Bearing the Mental Load | How do you rework a woman’s work?

When I began my maternity leave, I created that instinctual bubble around myself and my new family. This was where I got to grips with being a mother. I was learning my child’s own language and having to instinctually understand their needs.

That bubble was safe and comforting. I remember there wasn’t much else I needed to worry about and I had permission to do so. It created this secure environment that told me it was ok to almost focus on this one, very important task.

In the real world, we take on a lot. It may not look like it from the outside but our minds are constantly whirling. If we’re not thinking about what we need to do next, we’re thinking about who needs us and what we actually want.

So, it’s no wonder when you feel that slightly overwhelmed, the easiest part to negate is thinking about your own wellbeing.

Because you don’t have to hurt anyone else in the process.

There’s been a lot of talk online recently on a woman’s mental load. 

The women’s mental load comes down to the mental responsibility a woman instinctually takes on within the home.

It’s not often that you can hear something as simple as that yet relate to it in every single way.

I’m sure most can relate to being able to tell your partner exactly where their keys are. You know where they left that piece of paper they scrawled a phone number on, or you still explain how the laundry is separated. This is all a mental load that is put on at least one parent in many households even today.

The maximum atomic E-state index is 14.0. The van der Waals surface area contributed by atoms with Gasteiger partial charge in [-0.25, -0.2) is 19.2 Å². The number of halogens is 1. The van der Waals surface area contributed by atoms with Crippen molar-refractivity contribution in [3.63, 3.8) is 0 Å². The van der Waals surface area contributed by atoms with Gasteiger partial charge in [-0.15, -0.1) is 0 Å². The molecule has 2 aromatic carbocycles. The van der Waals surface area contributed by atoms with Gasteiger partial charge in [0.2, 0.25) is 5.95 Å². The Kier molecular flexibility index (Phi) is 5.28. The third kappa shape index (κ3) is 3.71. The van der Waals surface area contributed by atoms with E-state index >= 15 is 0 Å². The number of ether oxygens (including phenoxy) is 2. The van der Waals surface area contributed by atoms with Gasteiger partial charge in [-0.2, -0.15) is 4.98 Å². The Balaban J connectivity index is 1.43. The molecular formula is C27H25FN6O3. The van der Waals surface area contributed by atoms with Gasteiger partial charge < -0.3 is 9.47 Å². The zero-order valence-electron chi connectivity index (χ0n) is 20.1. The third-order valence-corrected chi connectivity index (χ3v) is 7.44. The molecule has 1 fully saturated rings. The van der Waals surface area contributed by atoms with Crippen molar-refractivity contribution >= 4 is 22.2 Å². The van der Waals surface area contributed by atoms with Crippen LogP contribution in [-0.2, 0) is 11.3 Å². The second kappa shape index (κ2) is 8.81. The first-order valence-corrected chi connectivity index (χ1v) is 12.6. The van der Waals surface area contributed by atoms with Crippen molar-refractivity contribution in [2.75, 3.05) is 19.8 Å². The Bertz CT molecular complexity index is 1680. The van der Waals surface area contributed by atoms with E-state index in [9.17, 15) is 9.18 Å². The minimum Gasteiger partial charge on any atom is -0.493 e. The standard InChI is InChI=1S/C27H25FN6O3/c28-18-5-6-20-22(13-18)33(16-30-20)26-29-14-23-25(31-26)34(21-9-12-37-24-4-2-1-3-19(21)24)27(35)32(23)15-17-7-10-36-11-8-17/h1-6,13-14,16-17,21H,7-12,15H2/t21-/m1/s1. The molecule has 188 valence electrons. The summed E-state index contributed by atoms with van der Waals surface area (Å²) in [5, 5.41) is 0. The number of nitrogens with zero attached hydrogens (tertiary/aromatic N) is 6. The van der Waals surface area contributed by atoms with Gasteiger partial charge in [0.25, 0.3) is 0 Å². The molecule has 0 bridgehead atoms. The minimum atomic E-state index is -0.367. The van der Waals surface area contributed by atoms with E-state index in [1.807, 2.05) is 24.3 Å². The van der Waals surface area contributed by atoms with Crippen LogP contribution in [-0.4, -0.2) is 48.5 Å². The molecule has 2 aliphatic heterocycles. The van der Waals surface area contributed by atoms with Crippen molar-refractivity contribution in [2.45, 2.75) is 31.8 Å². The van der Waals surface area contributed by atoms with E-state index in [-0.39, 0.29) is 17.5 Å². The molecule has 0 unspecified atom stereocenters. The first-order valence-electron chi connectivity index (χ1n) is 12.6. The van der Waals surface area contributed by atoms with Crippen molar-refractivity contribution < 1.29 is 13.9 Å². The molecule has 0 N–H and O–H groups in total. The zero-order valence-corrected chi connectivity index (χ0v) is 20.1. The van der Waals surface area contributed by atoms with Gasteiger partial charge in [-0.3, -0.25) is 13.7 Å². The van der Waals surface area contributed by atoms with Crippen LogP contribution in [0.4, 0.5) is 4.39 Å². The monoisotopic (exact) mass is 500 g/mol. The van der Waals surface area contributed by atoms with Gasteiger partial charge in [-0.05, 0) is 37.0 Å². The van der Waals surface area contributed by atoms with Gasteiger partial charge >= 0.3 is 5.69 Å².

In your bubble, that space is your safe haven. You pride yourself on being the one needed all the time. I felt a sense of purpose and importance being the one in our home who just knew everything and kept a tight ship.

I started to notice that this mental load began to take its toll when I wanted to find enjoyment in things purely for myself again.

As children become more independent, you find that something needs to change and that mental load becomes heavier.

Even though I started to get back into work or hobbies, I still felt like there was a lot of noise and not much mental capacity left.

On the surface, things can seem routined and thought through, but it can be easy to forget about something that has become instinctual for so long.

When it comes to the couple dynamic, it can be a complex and emotional ride.

What is so important in your successes – independently and as a partnership – is understanding each other’s mental load.

What I have seen from brief conversations is an attempt to explain your mental load to your partner and then expecting them to just change.

Whether it be allowing someone to take the mental load or you accepting the mental load, both of these habits are a process to rework.

They take commitment and understanding from both ends. It can’t be as simple as telling someone to ‘step up’ or ‘step away’.

Every day we are creating new habits for ourselves based on what we learn from the world around us and what we have grown to understand.

This can be a long process of rewiring these habits but it is possible. A couple must create a safe space for each of your to explain your understanding of how things are and how you would like things to be.

These conversations are the epitome of a successful partnership and only can continue to work once you understand these habits.

So, make this your sign to check in with each other. Once you open these topics of conversations regularly you can build a continuous strong partnership for the ongoing future.

Therapy in London.

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